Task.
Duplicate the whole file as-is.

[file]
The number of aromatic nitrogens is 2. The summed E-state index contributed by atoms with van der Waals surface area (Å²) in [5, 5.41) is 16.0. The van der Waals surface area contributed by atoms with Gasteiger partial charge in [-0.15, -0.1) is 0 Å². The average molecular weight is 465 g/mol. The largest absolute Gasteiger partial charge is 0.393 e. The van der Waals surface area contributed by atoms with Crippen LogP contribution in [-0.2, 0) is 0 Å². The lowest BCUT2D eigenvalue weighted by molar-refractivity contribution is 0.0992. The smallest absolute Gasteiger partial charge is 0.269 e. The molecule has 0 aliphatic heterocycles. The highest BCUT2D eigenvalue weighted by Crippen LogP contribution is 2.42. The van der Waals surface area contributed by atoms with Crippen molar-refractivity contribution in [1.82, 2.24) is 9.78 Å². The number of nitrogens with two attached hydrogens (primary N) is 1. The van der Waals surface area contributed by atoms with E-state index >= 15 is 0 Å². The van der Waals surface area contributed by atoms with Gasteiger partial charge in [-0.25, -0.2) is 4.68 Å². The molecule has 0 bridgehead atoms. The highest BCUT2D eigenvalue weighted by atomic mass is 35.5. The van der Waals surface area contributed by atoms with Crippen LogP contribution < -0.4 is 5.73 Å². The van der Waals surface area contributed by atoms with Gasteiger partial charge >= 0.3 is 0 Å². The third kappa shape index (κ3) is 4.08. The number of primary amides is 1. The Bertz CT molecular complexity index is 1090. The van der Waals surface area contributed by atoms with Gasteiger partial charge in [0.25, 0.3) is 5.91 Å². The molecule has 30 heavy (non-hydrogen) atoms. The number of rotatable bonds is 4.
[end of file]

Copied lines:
The number of aromatic nitrogens is 2. The summed E-state index contributed by atoms with van der Waals surface area (Å²) in [5, 5.41) is 16.0. The van der Waals surface area contributed by atoms with Gasteiger partial charge in [-0.15, -0.1) is 0 Å². The average molecular weight is 465 g/mol. The largest absolute Gasteiger partial charge is 0.393 e. The van der Waals surface area contributed by atoms with Crippen LogP contribution in [-0.2, 0) is 0 Å². The lowest BCUT2D eigenvalue weighted by molar-refractivity contribution is 0.0992. The smallest absolute Gasteiger partial charge is 0.269 e. The molecule has 0 aliphatic heterocycles. The highest BCUT2D eigenvalue weighted by Crippen LogP contribution is 2.42. The van der Waals surface area contributed by atoms with Crippen molar-refractivity contribution in [1.82, 2.24) is 9.78 Å². The number of nitrogens with two attached hydrogens (primary N) is 1. The van der Waals surface area contributed by atoms with E-state index >= 15 is 0 Å². The van der Waals surface area contributed by atoms with Gasteiger partial charge in [-0.25, -0.2) is 4.68 Å². The molecule has 0 bridgehead atoms. The highest BCUT2D eigenvalue weighted by atomic mass is 35.5. The van der Waals surface area contributed by atoms with Crippen LogP contribution < -0.4 is 5.73 Å². The van der Waals surface area contributed by atoms with Gasteiger partial charge >= 0.3 is 0 Å². The third kappa shape index (κ3) is 4.08. The number of primary amides is 1. The Bertz CT molecular complexity index is 1090. The van der Waals surface area contributed by atoms with Gasteiger partial charge in [0.25, 0.3) is 5.91 Å². The molecule has 30 heavy (non-hydrogen) atoms. The number of rotatable bonds is 4.